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Having a whale of a time in Japan

By John Tomlinson - posted Monday, 11 July 2005

The Japanese Government, as a result of its steadfast endeavour to carry out scientific whaling whenever and wherever it pleases, is making a huge contribution to our understanding of the cultural importance of killing large sea mammals. Without such determination to carry on in the face of firm resistance, people all round the world would be groping for explanations for such bushido behaviour. Japan’s strenuous efforts at the World Whaling Commission to enhance the planet’s understanding of thousands of scientific recipes for whale sushi have been applauded by countries as scientifically advanced as Togo and Kiribati.

What Australians generally, and their scientists in particular, have failed to acknowledge is the huge advances that Japanese whalers have made in developing algebraic scales to determine exactly how dead the whales are when they are hauled on to the decks of the factory ships. On top of this, scientific precision has been brought to bear to develop more advanced flensing knives so that whale meat can be stripped from the carcasses with greater alacrity.

Had Japan not persevered with its detailed analysis of whales’ abdomens, then scientific agencies in Fourth World countries would be unaware that occasionally whales ingest fish. Thanks to the Japanese research, fisheries surveillance officers can now begin research to find ways to warn fish, swimming in whale-infested waters, of the possibility of being eaten if they swim to close to whales’ mouths. A spokesperson for the Japanese Government, Passtha Soy, pointed out, “Had Japan not been able to reveal that whales can ingest fish then scientific officers dissecting whales could have died of fright had they accidentally stumbled across a fish in a whale’s stomach”.


It seems that governments in many First World countries are downplaying the contribution that such scientific research has contributed to enhance explosive harpoon technology. The Japanese Prime Minister Junichiro Koizumi warned against such complacency, pointing out that although it had been over a century since Moby Dick roamed the oceans, there is always the possibility of rogue whales falling into the hands of terrorist organisations and being used to attack vessels on the high seas.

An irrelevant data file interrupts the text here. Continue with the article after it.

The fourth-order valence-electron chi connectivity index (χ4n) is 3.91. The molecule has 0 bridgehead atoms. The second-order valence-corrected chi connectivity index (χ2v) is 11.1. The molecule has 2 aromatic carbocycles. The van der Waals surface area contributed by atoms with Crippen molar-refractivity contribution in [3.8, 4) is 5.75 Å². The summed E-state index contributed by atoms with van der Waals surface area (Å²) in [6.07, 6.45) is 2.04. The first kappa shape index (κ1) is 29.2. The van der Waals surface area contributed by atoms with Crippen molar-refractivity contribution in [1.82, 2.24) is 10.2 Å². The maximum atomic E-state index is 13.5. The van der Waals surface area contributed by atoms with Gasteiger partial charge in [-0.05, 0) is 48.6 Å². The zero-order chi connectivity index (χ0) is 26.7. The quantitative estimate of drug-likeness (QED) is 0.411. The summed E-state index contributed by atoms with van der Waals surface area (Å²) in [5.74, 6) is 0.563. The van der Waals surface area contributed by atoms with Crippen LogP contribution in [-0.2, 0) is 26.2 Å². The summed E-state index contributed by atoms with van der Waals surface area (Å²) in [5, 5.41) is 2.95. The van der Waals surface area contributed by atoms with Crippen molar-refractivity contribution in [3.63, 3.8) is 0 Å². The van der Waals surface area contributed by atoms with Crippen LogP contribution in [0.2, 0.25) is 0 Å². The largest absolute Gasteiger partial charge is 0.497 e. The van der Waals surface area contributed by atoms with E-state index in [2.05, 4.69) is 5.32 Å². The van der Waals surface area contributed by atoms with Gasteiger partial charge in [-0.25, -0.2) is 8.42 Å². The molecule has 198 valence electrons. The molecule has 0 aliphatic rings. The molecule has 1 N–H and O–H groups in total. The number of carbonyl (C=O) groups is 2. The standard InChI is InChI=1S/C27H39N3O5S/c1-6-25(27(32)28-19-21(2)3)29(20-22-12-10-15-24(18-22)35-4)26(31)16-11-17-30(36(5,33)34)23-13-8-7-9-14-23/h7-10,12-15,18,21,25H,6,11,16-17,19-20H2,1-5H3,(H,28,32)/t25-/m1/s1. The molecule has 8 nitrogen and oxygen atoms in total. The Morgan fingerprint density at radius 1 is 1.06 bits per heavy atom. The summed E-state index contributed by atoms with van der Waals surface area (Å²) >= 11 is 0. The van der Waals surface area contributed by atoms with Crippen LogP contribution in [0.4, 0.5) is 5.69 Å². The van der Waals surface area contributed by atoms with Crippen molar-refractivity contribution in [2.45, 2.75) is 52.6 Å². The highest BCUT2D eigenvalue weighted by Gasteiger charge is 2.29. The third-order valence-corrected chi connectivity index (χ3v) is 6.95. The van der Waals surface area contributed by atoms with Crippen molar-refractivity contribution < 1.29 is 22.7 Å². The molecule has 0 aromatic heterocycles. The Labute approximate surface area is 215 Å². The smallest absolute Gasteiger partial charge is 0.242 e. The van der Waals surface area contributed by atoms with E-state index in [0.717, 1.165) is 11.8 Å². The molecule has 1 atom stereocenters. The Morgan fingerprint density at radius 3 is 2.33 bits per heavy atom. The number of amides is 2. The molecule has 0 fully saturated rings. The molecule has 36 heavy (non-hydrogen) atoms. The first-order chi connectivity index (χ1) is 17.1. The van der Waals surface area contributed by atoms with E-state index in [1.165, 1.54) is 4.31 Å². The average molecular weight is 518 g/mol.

Senator Bob Brown, of the Australian Greens, claimed, “Prime Minister Koizumi is engaged in a cynical exercise. He’s trying to create hysteria in the White House and to disguise the fact that scientific whaling is a ploy designed to legitimise the trade in whale meat.”

The Director of the Deagon Institute, Dr Iwishi Could, declared, “There are so many hysterical Cassandras from the pro-whaling nations at the World Whaling Commission who proclaim that civilisation will end if they are not allowed to slaughter whales that the organisation should be re-named the World Wailing Commission”. He went on to add, “Australia cannot let Japan make all the running in the science surrounding whaling”.

Dr Could said, “The Deagon Institute would like to conduct a selective scientific cull of Japanese whalers. We intend to break down their bodies into their constituent parts with the aid of micro-slicers, starting with their extremities.” He added, “At the institute we feel that such an investigation would be likely to reveal a use for the whalers and add greatly to scientific knowledge”.

Senator Ian Campbell, Australian Minister for the Environment and Heritage, announced the Australian Government was looking at a number of plans to police Australia’s southern oceans. He did, however, rule out support for the Deagon Institute’s proposal.

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About the Author

Dr John Tomlison is a visiting scholar at QUT.

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